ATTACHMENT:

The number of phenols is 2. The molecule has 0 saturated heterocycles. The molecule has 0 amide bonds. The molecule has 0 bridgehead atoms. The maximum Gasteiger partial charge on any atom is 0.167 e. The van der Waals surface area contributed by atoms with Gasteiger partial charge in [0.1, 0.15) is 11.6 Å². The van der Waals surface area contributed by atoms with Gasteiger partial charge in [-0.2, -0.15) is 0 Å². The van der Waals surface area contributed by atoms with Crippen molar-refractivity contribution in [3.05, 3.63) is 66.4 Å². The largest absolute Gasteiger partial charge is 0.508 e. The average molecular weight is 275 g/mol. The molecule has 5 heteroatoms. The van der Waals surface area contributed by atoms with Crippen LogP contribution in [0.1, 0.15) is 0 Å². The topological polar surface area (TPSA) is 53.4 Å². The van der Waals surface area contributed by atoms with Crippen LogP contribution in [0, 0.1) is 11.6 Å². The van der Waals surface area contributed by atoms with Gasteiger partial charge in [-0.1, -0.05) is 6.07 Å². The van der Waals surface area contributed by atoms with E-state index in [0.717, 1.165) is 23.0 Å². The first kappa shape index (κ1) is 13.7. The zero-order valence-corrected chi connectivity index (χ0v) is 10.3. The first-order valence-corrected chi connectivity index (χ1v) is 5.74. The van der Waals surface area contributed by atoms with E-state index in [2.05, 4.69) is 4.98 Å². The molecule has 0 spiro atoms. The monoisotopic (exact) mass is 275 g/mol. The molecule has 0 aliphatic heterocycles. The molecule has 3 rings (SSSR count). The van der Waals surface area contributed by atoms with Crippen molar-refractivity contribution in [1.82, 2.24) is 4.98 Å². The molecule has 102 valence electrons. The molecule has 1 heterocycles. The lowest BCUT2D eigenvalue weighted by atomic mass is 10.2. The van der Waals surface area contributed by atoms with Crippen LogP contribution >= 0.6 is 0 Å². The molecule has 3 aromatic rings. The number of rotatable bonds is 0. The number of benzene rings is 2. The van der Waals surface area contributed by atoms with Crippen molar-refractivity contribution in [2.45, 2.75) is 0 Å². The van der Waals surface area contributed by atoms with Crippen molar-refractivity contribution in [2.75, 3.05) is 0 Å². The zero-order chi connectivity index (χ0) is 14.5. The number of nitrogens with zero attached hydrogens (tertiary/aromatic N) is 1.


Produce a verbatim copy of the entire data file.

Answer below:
The number of phenols is 2. The molecule has 0 saturated heterocycles. The molecule has 0 amide bonds. The molecule has 0 bridgehead atoms. The maximum Gasteiger partial charge on any atom is 0.167 e. The van der Waals surface area contributed by atoms with Gasteiger partial charge in [0.1, 0.15) is 11.6 Å². The van der Waals surface area contributed by atoms with Gasteiger partial charge in [-0.2, -0.15) is 0 Å². The van der Waals surface area contributed by atoms with Crippen molar-refractivity contribution in [3.05, 3.63) is 66.4 Å². The largest absolute Gasteiger partial charge is 0.508 e. The average molecular weight is 275 g/mol. The molecule has 5 heteroatoms. The van der Waals surface area contributed by atoms with Crippen LogP contribution in [0.1, 0.15) is 0 Å². The topological polar surface area (TPSA) is 53.4 Å². The van der Waals surface area contributed by atoms with Crippen LogP contribution in [0, 0.1) is 11.6 Å². The van der Waals surface area contributed by atoms with Gasteiger partial charge in [-0.1, -0.05) is 6.07 Å². The van der Waals surface area contributed by atoms with E-state index in [0.717, 1.165) is 23.0 Å². The first kappa shape index (κ1) is 13.7. The zero-order valence-corrected chi connectivity index (χ0v) is 10.3. The first-order valence-corrected chi connectivity index (χ1v) is 5.74. The van der Waals surface area contributed by atoms with E-state index in [2.05, 4.69) is 4.98 Å². The molecule has 0 spiro atoms. The monoisotopic (exact) mass is 275 g/mol. The molecule has 0 aliphatic heterocycles. The molecule has 3 rings (SSSR count). The van der Waals surface area contributed by atoms with Crippen molar-refractivity contribution in [1.82, 2.24) is 4.98 Å². The molecule has 102 valence electrons. The molecule has 1 heterocycles. The lowest BCUT2D eigenvalue weighted by atomic mass is 10.2. The van der Waals surface area contributed by atoms with Crippen LogP contribution >= 0.6 is 0 Å². The molecule has 3 aromatic rings. The number of rotatable bonds is 0. The number of benzene rings is 2. The van der Waals surface area contributed by atoms with Crippen molar-refractivity contribution in [2.45, 2.75) is 0 Å². The van der Waals surface area contributed by atoms with Crippen molar-refractivity contribution in [2.75, 3.05) is 0 Å². The zero-order chi connectivity index (χ0) is 14.5. The number of nitrogens with zero attached hydrogens (tertiary/aromatic N) is 1.